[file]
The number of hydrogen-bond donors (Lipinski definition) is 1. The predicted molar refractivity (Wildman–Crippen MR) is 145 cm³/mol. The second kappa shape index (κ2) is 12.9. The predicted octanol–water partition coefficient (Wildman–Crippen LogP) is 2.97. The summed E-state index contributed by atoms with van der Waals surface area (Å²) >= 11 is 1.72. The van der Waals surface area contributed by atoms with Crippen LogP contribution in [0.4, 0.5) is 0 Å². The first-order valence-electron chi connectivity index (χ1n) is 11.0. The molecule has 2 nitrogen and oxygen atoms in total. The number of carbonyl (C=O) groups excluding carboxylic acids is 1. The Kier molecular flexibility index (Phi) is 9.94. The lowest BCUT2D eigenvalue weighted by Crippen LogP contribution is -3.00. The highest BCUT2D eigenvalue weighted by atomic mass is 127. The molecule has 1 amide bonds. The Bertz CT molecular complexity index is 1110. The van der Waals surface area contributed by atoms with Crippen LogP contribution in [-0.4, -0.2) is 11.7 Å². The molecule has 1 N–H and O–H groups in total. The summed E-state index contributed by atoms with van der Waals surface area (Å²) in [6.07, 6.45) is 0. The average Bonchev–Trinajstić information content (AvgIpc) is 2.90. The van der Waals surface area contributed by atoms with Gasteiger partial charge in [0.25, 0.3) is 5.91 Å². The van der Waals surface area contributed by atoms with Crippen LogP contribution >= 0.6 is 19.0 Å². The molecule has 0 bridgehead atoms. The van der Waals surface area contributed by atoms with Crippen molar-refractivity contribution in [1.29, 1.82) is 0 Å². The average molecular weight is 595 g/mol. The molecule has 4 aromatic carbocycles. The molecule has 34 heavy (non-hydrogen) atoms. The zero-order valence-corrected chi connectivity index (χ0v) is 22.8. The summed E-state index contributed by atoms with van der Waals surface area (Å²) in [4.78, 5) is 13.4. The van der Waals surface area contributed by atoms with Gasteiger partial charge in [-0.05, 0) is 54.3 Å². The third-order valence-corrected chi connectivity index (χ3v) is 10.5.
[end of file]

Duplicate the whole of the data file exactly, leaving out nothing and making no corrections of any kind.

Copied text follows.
The number of hydrogen-bond donors (Lipinski definition) is 1. The predicted molar refractivity (Wildman–Crippen MR) is 145 cm³/mol. The second kappa shape index (κ2) is 12.9. The predicted octanol–water partition coefficient (Wildman–Crippen LogP) is 2.97. The summed E-state index contributed by atoms with van der Waals surface area (Å²) >= 11 is 1.72. The van der Waals surface area contributed by atoms with Crippen LogP contribution in [0.4, 0.5) is 0 Å². The first-order valence-electron chi connectivity index (χ1n) is 11.0. The molecule has 2 nitrogen and oxygen atoms in total. The number of carbonyl (C=O) groups excluding carboxylic acids is 1. The Kier molecular flexibility index (Phi) is 9.94. The lowest BCUT2D eigenvalue weighted by Crippen LogP contribution is -3.00. The highest BCUT2D eigenvalue weighted by atomic mass is 127. The molecule has 1 amide bonds. The Bertz CT molecular complexity index is 1110. The van der Waals surface area contributed by atoms with Crippen LogP contribution in [-0.4, -0.2) is 11.7 Å². The molecule has 1 N–H and O–H groups in total. The summed E-state index contributed by atoms with van der Waals surface area (Å²) in [6.07, 6.45) is 0. The average Bonchev–Trinajstić information content (AvgIpc) is 2.90. The van der Waals surface area contributed by atoms with Gasteiger partial charge in [0.25, 0.3) is 5.91 Å². The van der Waals surface area contributed by atoms with Crippen LogP contribution >= 0.6 is 19.0 Å². The molecule has 0 bridgehead atoms. The van der Waals surface area contributed by atoms with Crippen molar-refractivity contribution in [1.29, 1.82) is 0 Å². The average molecular weight is 595 g/mol. The molecule has 4 aromatic carbocycles. The molecule has 34 heavy (non-hydrogen) atoms. The zero-order valence-corrected chi connectivity index (χ0v) is 22.8. The summed E-state index contributed by atoms with van der Waals surface area (Å²) in [4.78, 5) is 13.4. The van der Waals surface area contributed by atoms with Gasteiger partial charge in [-0.05, 0) is 54.3 Å². The third-order valence-corrected chi connectivity index (χ3v) is 10.5.